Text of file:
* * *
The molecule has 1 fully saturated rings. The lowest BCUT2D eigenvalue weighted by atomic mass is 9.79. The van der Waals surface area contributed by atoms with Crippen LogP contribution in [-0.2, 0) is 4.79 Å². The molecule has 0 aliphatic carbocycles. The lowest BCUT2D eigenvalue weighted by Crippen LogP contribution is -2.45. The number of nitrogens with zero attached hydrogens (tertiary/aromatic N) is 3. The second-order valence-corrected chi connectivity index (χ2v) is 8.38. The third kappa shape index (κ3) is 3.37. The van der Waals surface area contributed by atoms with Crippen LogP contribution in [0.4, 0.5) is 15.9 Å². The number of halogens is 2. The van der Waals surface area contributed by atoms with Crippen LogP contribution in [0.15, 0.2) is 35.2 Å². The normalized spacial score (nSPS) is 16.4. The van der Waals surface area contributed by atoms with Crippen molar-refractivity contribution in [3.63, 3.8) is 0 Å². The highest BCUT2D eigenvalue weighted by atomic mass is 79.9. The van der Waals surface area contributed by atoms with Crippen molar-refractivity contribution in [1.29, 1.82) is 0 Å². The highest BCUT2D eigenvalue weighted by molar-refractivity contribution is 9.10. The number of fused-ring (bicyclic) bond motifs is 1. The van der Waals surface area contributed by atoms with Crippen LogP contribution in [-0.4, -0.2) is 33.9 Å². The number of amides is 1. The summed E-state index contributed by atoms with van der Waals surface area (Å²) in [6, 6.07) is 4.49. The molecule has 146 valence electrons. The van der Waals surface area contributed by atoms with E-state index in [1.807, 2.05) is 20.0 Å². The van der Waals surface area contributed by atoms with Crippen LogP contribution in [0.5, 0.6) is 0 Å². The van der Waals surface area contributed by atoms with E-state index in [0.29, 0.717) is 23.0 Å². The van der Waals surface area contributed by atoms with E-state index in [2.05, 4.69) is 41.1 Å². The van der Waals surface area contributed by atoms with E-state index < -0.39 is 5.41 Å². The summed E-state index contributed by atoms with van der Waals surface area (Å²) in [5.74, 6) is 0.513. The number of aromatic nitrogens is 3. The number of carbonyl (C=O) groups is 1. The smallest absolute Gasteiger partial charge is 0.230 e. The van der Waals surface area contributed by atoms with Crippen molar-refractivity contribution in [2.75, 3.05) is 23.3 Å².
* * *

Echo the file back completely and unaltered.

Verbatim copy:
The molecule has 1 fully saturated rings. The lowest BCUT2D eigenvalue weighted by atomic mass is 9.79. The van der Waals surface area contributed by atoms with Crippen LogP contribution in [-0.2, 0) is 4.79 Å². The molecule has 0 aliphatic carbocycles. The lowest BCUT2D eigenvalue weighted by Crippen LogP contribution is -2.45. The number of nitrogens with zero attached hydrogens (tertiary/aromatic N) is 3. The second-order valence-corrected chi connectivity index (χ2v) is 8.38. The third kappa shape index (κ3) is 3.37. The van der Waals surface area contributed by atoms with Crippen LogP contribution in [0.4, 0.5) is 15.9 Å². The number of halogens is 2. The van der Waals surface area contributed by atoms with Crippen LogP contribution in [0.15, 0.2) is 35.2 Å². The normalized spacial score (nSPS) is 16.4. The van der Waals surface area contributed by atoms with Crippen molar-refractivity contribution in [3.63, 3.8) is 0 Å². The highest BCUT2D eigenvalue weighted by atomic mass is 79.9. The van der Waals surface area contributed by atoms with Crippen molar-refractivity contribution in [1.29, 1.82) is 0 Å². The highest BCUT2D eigenvalue weighted by molar-refractivity contribution is 9.10. The number of fused-ring (bicyclic) bond motifs is 1. The van der Waals surface area contributed by atoms with Crippen LogP contribution in [-0.4, -0.2) is 33.9 Å². The number of amides is 1. The summed E-state index contributed by atoms with van der Waals surface area (Å²) in [6, 6.07) is 4.49. The molecule has 146 valence electrons. The van der Waals surface area contributed by atoms with E-state index in [1.807, 2.05) is 20.0 Å². The van der Waals surface area contributed by atoms with Crippen LogP contribution in [0.5, 0.6) is 0 Å². The van der Waals surface area contributed by atoms with E-state index in [0.29, 0.717) is 23.0 Å². The van der Waals surface area contributed by atoms with E-state index in [2.05, 4.69) is 41.1 Å². The van der Waals surface area contributed by atoms with E-state index < -0.39 is 5.41 Å². The summed E-state index contributed by atoms with van der Waals surface area (Å²) in [5.74, 6) is 0.513. The number of aromatic nitrogens is 3. The number of carbonyl (C=O) groups is 1. The smallest absolute Gasteiger partial charge is 0.230 e. The van der Waals surface area contributed by atoms with Crippen molar-refractivity contribution in [2.75, 3.05) is 23.3 Å².